It is then that you lose yourself – not in a bar where the electric light shines mercilessly – and where you need to drink something; it is then that you lose yourself, in the South, in the cinematograph, where you can watch pictures as if still on your mother’s lap.
Comments: Louis Couperus (1863-1923) was a Dutch novelist and poet and is considered one of the leading figures in Dutch literature. He wrote about films in his regular ‘Bioscoop’ column for the Dutch newspaper Haagsche Post. The films referred to are Quo Vadis? (Italy 1913) and The Battle of the Somme (UK 1916). Max Linder and Charles Prince were French film comedians, the latter known on-screen as Rigadin. Bioscoop is the Dutch word for a cinema building, taken from the English word Bioscope. My thanks to Ivo Blom for his permission to reproduce his translation, and to Deac Rossell for alerting me to the Film History article. Ellipses are as given in the Film History translation.
Source: Luke McKernan, ‘Going to the Cinema’, from lukemckernan.com, http://lukemckernan.com/2012/12/16/going-to-the-cinema, published 16 December 2012
Text: I am out in London, and it has been a long day. I am walking towards the train station for the journey home, when I pass close by a shopping centre with an art house cinema in the middle of it. It is still early evening, and I think to myself why not see if that film you read about is still screening. I turn up at the cinema and find that its next showing will be in ten minutes’ time.
There are two queues, one for each person manning the the ticket office. I join one of them. The people in the queue are a mixed crowd, some young, some middle-aged, generally of the sort one expects to see queuing for this sort of film. It is to be a cultural treat. We stand by a display of DVDs of other art house films, each with quotations announcing that film’s exceptional qualities. There is nothing average on display here; everything proclaims itself remarkable. I wonder how so many films can all be so good and worry about those that I have not heard of, let alone seen. I feel reassured about those that are familiar to me. I have come to the front of the queue. It will cost £11.50 to see this film, which seems a lot of money to purchase something that you cannot take away with you afterwards. Were it a DVD I would hope to pay less.
I pay the money, take my ticket, and go down a set of stairs, where there is a bar with a few people seated on stools with drinks and snacks. There are posters on the walls for films past and film to come. I go down a second set of stairs. A young man takes my ticket, tears it in two and hands it back to me. It occurs to me that this is not much of an occupation for anyone. I go into a darkened room with seats in rows, each with a letter to differentiate it from the next. There are seats for around 200 people. Probably 50 or so people are arranged at various points, facing a large screen. I calculate how much revenue the cinema may take from a single screening such as this and how this helps pay for the women at the box office and the young man tearing tickets. I find a corner three-quarters of the way back, away from other people and with some leg room. I set down my bag of recently-purchased clothes, take off my coat and switch off my mobile phone. The seat is soft and comfortable. The room itself is sloped so that those at the back are higher than those nearer the front, enabling those behind to see over the heads of those in front, so long as we are all of uniform height.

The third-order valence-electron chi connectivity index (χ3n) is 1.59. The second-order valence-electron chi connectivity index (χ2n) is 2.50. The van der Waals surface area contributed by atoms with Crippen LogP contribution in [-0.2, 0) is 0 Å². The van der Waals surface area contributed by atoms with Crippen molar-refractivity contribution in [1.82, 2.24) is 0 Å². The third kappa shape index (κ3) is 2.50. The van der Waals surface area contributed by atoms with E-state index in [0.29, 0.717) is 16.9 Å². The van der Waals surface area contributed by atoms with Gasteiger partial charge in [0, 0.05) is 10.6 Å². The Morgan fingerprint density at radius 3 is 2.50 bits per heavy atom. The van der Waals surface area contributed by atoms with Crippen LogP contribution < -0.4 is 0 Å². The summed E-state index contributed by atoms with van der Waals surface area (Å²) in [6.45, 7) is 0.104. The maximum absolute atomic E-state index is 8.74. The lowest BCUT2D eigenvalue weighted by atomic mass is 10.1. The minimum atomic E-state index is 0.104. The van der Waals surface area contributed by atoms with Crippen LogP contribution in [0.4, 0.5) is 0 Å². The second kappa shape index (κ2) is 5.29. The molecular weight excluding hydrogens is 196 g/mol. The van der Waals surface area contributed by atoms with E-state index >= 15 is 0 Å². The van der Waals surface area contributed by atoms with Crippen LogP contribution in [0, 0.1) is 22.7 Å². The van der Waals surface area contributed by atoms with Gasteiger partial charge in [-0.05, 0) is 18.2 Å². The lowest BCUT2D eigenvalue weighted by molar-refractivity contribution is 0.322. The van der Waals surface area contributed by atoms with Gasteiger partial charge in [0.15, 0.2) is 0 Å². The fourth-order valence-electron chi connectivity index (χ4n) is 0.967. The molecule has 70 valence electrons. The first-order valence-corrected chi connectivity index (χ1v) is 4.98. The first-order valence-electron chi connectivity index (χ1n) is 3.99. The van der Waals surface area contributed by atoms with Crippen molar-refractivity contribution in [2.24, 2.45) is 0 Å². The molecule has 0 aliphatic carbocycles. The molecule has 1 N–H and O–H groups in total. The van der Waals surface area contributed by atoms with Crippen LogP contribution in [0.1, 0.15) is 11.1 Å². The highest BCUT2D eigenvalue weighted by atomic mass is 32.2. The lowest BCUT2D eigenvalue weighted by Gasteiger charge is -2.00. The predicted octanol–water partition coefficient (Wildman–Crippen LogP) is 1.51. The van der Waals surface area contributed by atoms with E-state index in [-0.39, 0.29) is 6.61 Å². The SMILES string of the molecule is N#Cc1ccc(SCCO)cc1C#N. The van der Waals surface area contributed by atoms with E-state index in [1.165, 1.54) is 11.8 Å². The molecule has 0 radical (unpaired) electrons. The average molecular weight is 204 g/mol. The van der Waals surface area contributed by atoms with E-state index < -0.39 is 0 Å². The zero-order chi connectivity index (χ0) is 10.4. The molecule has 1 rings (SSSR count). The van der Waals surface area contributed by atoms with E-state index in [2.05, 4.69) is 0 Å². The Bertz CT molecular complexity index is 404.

The screen in front of us is showing advertisements for products. These advertisements help pay for the cinema; we understand this. There is one for a Beetle car, another an animation with young men self-consciously walking down a street with their shoes changing colour – it is advertisement for sports shoes of some kind. Another advertisement attempts to be amusing in a laboured way, and I concentrate on my knees until it is over. Two women behind me laugh at what they see on the screen. Then we are shown trailers for films that the cinema will screen in future days. One trailer tells us that its film is the best produced in Ireland this century. I try to consider what this might mean. I have not heard of any of the films trailed, nor do I feel any compulsion to see any of them. The screen then shows us advertisements for the cinema itself, including its upcoming screenings of live opera from New York. The operas look sumptuously staged. I almost forget that I do not much care for opera. The trailers show the highlights and none of the trials that may come between.
A disembodied voice asks us to switch off our phones. Some rustle with objects in their coat pockets. The film we have paid to see is about to begin. There is a message from the British Board of Film Classification to tell us that this film has been classified as 12A, which means that it is considered unsuitable for children under 12 unless they are accompanied by an adult. There are no children aged 12 or under in the cinema. All is well.